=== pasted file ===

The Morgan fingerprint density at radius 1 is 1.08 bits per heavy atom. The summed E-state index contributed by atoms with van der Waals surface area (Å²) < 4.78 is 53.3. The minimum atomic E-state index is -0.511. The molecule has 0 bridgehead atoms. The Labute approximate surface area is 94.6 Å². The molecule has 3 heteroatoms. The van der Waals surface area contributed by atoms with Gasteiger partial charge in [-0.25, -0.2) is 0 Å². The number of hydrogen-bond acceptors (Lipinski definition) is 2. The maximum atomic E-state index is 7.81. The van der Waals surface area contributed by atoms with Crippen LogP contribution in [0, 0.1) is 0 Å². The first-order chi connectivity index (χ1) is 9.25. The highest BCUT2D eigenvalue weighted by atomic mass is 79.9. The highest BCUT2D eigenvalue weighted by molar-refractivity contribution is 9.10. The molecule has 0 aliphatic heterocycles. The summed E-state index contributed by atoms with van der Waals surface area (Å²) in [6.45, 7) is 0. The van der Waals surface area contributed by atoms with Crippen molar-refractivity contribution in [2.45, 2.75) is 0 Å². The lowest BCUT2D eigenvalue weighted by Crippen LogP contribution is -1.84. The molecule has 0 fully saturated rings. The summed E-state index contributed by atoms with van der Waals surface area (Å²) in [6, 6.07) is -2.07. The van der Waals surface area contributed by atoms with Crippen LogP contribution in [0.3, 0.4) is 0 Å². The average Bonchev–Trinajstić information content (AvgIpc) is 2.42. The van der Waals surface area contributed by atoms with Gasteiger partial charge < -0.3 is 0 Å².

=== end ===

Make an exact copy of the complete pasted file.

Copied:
The Morgan fingerprint density at radius 1 is 1.08 bits per heavy atom. The summed E-state index contributed by atoms with van der Waals surface area (Å²) < 4.78 is 53.3. The minimum atomic E-state index is -0.511. The molecule has 0 bridgehead atoms. The Labute approximate surface area is 94.6 Å². The molecule has 3 heteroatoms. The van der Waals surface area contributed by atoms with Gasteiger partial charge in [-0.25, -0.2) is 0 Å². The number of hydrogen-bond acceptors (Lipinski definition) is 2. The maximum atomic E-state index is 7.81. The van der Waals surface area contributed by atoms with Crippen LogP contribution in [0, 0.1) is 0 Å². The first-order chi connectivity index (χ1) is 9.25. The highest BCUT2D eigenvalue weighted by atomic mass is 79.9. The highest BCUT2D eigenvalue weighted by molar-refractivity contribution is 9.10. The molecule has 0 aliphatic heterocycles. The summed E-state index contributed by atoms with van der Waals surface area (Å²) in [6.45, 7) is 0. The van der Waals surface area contributed by atoms with Crippen molar-refractivity contribution in [2.45, 2.75) is 0 Å². The lowest BCUT2D eigenvalue weighted by Crippen LogP contribution is -1.84. The molecule has 0 fully saturated rings. The summed E-state index contributed by atoms with van der Waals surface area (Å²) in [6, 6.07) is -2.07. The van der Waals surface area contributed by atoms with Crippen LogP contribution in [0.3, 0.4) is 0 Å². The average Bonchev–Trinajstić information content (AvgIpc) is 2.42. The van der Waals surface area contributed by atoms with Gasteiger partial charge < -0.3 is 0 Å².